EDTA Disodium Salt Dihydrate Micronutrient Fertilizer Cas 6381-92-6
Ethylenediaminetetraacetic acid (EDTA) is a chelating agent
produced as a series of salts. A chelating agent is a material that
tightly binds or captures metal ions.
Salts of EDTA are typically sold as an aqueous solution for
controlling / binding metal ions over a broad pH range in aqueous
(water-based) systems.2 Salts of EDTA typically exist as a light
amber liquid and some have a slight amine odor. Some salts are sold
as dry powders.
Occupational exposure is dependent upon the conditions under which
salts of EDTA are used. Under fire conditions, salts of EDTA can
decompose and the smoke may contain toxic and/or irritating
Based on currently available information, there is no indication of
harmful effects of EDTA due to long-term exposure to low
concentrations found in the environment.
EDTA is an aminopolycarboxylic salt. The various salts of EDTA
typically exist as clear to amber liquids. Some have a slight amine
odor. They can be used as chelating agents over a broad pH range in
aqueous systems. Some salts are produced as dry powders and
crystals. These salts are water soluble, but insoluble in acid and
Chelating agents bind or capture trace amounts of iron, copper,
manganese, calcium and other metals that occur naturally in many
materials. Such naturally occurring metals can cause foods to
degrade, chemical degradation, discoloration, scaling, instability,
rancidity, ineffective cleaning performance and other problems
1) Agriculture – to stabilize formulations and to provide
micronutrients to fertilizers
2) Cleaning products – to remove hard water scale, soap film, and
inorganic scales in a wide variety of cleaning products and
formulations, including hard surface cleaners, institutional
cleaners, laundry detergents, liquid soaps, germicidal and
anti-bacterial cleansing preparations, and vehicle cleaners
3) Metalworking – for surface preparation, metal cleaning, metal
plating, and in metalworking fluids
4) Oil field applications – in the drilling, production, and
recovery of oil
5) Personal care products – to increase effectiveness and improve
stability of bar and solid soaps; bath preparations; creams, oils,
and ointments; hair preparations, shampoos and almost every type of
personal care formulation
6) Polymerization – for suspension, emulsion, and solution
polymers, both in polymerization reactions and for finished polymer
7) Photography – as a bleach in photographic film processing
8) Pulp and paper – to maximize bleaching efficiency during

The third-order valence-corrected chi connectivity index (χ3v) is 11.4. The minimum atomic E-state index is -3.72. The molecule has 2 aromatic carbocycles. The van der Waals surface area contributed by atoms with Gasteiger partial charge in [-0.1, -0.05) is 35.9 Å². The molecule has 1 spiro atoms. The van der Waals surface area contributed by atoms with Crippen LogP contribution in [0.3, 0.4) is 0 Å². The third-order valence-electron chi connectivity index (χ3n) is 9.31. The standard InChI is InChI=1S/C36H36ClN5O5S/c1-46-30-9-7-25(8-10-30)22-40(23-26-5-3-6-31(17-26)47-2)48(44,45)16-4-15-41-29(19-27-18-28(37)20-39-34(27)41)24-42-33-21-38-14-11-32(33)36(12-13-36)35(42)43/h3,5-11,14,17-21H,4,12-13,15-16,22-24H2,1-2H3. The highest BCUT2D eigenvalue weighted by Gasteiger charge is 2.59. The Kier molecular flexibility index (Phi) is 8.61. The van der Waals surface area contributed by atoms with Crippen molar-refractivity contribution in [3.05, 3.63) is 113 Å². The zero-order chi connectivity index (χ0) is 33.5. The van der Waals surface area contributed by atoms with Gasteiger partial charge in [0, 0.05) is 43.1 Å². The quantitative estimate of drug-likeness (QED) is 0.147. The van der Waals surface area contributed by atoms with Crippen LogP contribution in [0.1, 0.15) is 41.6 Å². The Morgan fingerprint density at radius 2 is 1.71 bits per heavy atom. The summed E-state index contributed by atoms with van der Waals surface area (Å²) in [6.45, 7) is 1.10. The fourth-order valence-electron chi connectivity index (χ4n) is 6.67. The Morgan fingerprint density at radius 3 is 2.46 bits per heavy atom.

pulping, prevent brightness reversion, and protect bleach potency
9) Scale removal and prevention – to clean calcium and other types
of scale from boilers, evaporators, heat exchangers, filter cloths,
and glass-lined kettles
10) Textiles – in all phases of textile processing, particularly
the scouring, dyeing and color stripping stages
11) Water treatment – to control water hardness and scale-forming
calcium and magnesium ions; to prevent scale formation
12) Consumer products – in food and pharmaceutical applications
CAS Number: 6381-92-6
Chemical Formula: C10H14N2NA2O8. 2H2O
Molecular Weight: 372.24
Appearance: white crystalline powder
Assay: 99% min.
PH value (1% water solution): 4~6
Chelate value(CaCO3mg/g): 270
Iron [Fe]: 0.01% max.
Heavy metals [Pb]: 0.005% max.
Metal chelation is important because it makes metal ions more
available for uptake by plants. Positively charged metal ions, such
as Zn, Mn, Cu and Fe, readily react with negatively charged
hydroxide ions (OH-), making them unavailable to plants. OH- ions
are abundant in alkaline or neutral soils and soil-less medias.
The ligand coats the metal ion, protecting it from the surrounding
OH- ions. The complex can then be easily absorbed by the plant,
where it is being degraded and consumed as micronutrients.
The strength of the chemical bond between the ligand and the metal
ion depends on the type of ligand, the type of ion and the pH. The
stronger the bond, the more stable the metallic ion and each
chelate has a characteristic "stability diagram".
Here are examples for stability diagrams for a Copper chelate and a
Zinc chelate. It is obvious that in specific pH levels, the
complexes are not stable, i.e. the ligand tends to separate from
the metal ion.